Pubdate: Thu, 05 Jun 2014
Source: USA Today (US)
Copyright: 2014 USA TODAY, a division of Gannett Co. Inc
Author: Trevor Hughes


BOULDER, Colo. - A few years ago, retired electrical engineer Tom 
Thompson noticed it was getting harder and harder to hear his friends 
across the country talking to him on their ham radio sets.

So Thompson built a portable antenna system so he could walk his 
neighborhood and track down whatever was interfering with his radio 
transmission. The culprit? Marijuana grow operations, whose powerful 
grow lights can emit interference blocking radio broadcasts on the 
ham and AM spectrums.

The first grower he encountered wasn't pleased to know Thompson, now 
73, could tell exactly what was going on. "He said 'what are you 
going to do, call the cops?' " Thompson said. "And I said, well no, 
it's a federal matter."

With 22 states and the District of Columbia allowing medical 
marijuana, and Colorado and Washington permitting recreational use, 
there's been an explosion in the number of people growing their own 
pot, much of it indoors. With that growth has come increasing 
interference from the grow lights, which suck down huge amounts of 
electricity to shine upon budding marijuana plants. Growing pot 
indoors is usually more secure and gives the grower more control over 
light, water and insects, which results in higher-quality plants 
commanding a premium price.

The interference problems from one type of system have gotten so bad 
that the amateur radio association, ARRL, filed a formal federal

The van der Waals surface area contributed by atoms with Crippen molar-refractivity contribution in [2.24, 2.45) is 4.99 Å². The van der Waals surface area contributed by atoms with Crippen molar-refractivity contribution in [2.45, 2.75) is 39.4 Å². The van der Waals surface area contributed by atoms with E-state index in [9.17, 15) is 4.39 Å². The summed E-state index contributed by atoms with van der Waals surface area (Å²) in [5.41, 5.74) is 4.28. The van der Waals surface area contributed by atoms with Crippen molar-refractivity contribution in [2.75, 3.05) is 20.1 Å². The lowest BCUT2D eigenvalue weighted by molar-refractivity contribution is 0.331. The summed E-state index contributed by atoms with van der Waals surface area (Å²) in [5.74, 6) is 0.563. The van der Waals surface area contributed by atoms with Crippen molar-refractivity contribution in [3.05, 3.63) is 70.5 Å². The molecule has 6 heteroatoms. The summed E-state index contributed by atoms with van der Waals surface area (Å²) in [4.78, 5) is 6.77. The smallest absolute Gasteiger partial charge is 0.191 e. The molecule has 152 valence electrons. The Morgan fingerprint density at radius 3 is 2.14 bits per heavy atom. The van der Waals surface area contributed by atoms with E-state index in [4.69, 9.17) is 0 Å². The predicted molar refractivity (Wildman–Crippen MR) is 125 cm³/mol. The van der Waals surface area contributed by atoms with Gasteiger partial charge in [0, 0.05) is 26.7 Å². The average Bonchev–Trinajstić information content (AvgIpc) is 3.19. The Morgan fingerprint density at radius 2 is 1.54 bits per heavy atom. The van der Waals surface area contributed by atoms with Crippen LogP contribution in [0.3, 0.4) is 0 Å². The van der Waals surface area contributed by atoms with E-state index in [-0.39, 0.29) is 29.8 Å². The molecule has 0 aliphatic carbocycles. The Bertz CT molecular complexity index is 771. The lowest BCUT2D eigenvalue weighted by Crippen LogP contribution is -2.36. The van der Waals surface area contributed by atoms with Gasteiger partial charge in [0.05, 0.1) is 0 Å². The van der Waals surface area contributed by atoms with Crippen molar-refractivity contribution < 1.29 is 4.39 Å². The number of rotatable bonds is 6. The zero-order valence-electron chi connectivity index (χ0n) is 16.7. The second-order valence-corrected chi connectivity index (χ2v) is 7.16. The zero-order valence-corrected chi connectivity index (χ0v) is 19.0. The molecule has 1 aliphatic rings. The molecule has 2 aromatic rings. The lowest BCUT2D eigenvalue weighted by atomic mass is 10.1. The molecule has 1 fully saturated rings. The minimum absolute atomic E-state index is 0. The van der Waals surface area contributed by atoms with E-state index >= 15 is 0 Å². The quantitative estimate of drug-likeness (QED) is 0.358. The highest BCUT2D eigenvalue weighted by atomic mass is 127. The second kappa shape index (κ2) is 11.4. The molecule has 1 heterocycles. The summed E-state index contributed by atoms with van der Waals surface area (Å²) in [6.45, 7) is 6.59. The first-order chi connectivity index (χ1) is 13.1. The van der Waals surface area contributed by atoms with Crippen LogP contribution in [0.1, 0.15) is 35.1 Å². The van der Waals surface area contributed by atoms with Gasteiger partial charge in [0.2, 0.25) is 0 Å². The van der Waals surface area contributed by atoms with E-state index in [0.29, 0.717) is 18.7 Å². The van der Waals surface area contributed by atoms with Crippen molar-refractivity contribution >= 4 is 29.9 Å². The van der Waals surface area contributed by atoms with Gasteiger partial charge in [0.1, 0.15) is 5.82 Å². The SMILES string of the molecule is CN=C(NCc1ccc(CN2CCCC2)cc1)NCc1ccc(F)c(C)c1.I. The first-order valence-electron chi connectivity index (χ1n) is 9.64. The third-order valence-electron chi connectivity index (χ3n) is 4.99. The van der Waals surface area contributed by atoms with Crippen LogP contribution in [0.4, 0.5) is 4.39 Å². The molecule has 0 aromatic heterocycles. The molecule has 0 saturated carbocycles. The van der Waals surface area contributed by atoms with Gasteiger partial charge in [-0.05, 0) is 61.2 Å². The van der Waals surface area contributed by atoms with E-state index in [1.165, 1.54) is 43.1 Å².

complaint on behalf of the country's 720,000 licensed ham operators. 
The problems are worst in Colorado and California, said Sean Kutzko, 
an ARRL spokesman.

The interference is caused by what are known as "ballasts," 
electronic systems controlling the grow lights. Unless they're 
properly shielded, the ballasts can throw off a wide range of 
interference. For ham radio operators in the area, it's like trying 
to have a conversation during an intense thunderstorm.

"We're not concerned about what people are using the grow lights 
for," Kutzko said. "But we're seeing numerous cases ... and that's 
causing us a problem. We just want to make sure the manufacturers are 
in compliance with FCC laws."

The Federal Communications Commission has the power to regulate 
anything that interferes with licensed radio transmissions, such as 
ham sets, but also cell phones and AM radios. It often sends letters 
to people suspected of causing interference, and also can send agents 
out to knock on doors, Kutzko said.

In a statement, FCC spokeswoman Kim Hart said she couldn't address 
the specific complaint filed by AARL, but said the FCC is aware of 
the problems caused by certain grow lights.Thompson said he's also 
tracked down interference from traditional halogen lamps and even a 
neighbor's camcorder.

Thompson said he recognizes that federal regulators probably have 
better things to do than force marijuana growers to change their 
lights, so he found his own solution: He created a $20 cable shield 
he gives out to anyone whose operation is interfering with his radio.

"If I can track this down, anybody can track this down," he said. "If 
I listen long enough, I can tell when they turn the lights off ... 
you can tell exactly when the harvest is."
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